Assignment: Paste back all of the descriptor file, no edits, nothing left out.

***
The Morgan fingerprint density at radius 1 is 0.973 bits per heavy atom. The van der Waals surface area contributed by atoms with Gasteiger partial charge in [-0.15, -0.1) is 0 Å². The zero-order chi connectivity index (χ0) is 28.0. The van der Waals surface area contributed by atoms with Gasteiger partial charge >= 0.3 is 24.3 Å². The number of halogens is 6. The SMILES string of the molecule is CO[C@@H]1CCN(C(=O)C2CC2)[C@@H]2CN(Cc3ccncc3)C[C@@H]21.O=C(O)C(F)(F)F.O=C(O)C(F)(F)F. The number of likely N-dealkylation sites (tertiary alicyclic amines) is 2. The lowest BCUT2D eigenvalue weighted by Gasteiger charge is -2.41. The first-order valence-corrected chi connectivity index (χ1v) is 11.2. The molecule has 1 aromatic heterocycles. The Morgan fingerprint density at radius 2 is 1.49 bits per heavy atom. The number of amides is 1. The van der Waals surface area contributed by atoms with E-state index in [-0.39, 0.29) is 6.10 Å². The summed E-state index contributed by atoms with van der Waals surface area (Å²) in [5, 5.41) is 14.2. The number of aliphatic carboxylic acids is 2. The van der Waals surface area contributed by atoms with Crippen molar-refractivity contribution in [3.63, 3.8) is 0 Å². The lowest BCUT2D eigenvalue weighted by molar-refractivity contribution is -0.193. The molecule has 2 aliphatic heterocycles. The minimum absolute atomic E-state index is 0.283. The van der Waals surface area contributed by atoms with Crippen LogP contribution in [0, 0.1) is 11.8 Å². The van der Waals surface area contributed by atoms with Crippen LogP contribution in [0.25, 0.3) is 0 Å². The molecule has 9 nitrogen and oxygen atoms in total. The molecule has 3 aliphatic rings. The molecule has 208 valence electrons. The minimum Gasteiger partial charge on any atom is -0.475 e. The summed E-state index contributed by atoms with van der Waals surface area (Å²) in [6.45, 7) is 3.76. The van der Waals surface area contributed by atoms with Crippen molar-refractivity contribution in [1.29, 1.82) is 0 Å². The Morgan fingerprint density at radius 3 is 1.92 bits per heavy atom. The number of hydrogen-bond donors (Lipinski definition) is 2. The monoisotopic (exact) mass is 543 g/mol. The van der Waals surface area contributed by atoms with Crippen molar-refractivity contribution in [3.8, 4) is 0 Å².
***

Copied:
The Morgan fingerprint density at radius 1 is 0.973 bits per heavy atom. The van der Waals surface area contributed by atoms with Gasteiger partial charge in [-0.15, -0.1) is 0 Å². The zero-order chi connectivity index (χ0) is 28.0. The van der Waals surface area contributed by atoms with Gasteiger partial charge >= 0.3 is 24.3 Å². The number of halogens is 6. The SMILES string of the molecule is CO[C@@H]1CCN(C(=O)C2CC2)[C@@H]2CN(Cc3ccncc3)C[C@@H]21.O=C(O)C(F)(F)F.O=C(O)C(F)(F)F. The number of likely N-dealkylation sites (tertiary alicyclic amines) is 2. The lowest BCUT2D eigenvalue weighted by Gasteiger charge is -2.41. The first-order valence-corrected chi connectivity index (χ1v) is 11.2. The molecule has 1 aromatic heterocycles. The Morgan fingerprint density at radius 2 is 1.49 bits per heavy atom. The number of amides is 1. The van der Waals surface area contributed by atoms with E-state index in [-0.39, 0.29) is 6.10 Å². The summed E-state index contributed by atoms with van der Waals surface area (Å²) in [5, 5.41) is 14.2. The number of aliphatic carboxylic acids is 2. The van der Waals surface area contributed by atoms with Crippen molar-refractivity contribution in [3.63, 3.8) is 0 Å². The lowest BCUT2D eigenvalue weighted by molar-refractivity contribution is -0.193. The molecule has 2 aliphatic heterocycles. The minimum absolute atomic E-state index is 0.283. The van der Waals surface area contributed by atoms with Crippen LogP contribution in [0, 0.1) is 11.8 Å². The van der Waals surface area contributed by atoms with Crippen LogP contribution in [0.25, 0.3) is 0 Å². The molecule has 9 nitrogen and oxygen atoms in total. The molecule has 3 aliphatic rings. The molecule has 208 valence electrons. The minimum Gasteiger partial charge on any atom is -0.475 e. The summed E-state index contributed by atoms with van der Waals surface area (Å²) in [6.45, 7) is 3.76. The van der Waals surface area contributed by atoms with Crippen molar-refractivity contribution in [1.29, 1.82) is 0 Å². The Morgan fingerprint density at radius 3 is 1.92 bits per heavy atom. The number of hydrogen-bond donors (Lipinski definition) is 2. The monoisotopic (exact) mass is 543 g/mol. The van der Waals surface area contributed by atoms with Crippen molar-refractivity contribution in [3.8, 4) is 0 Å².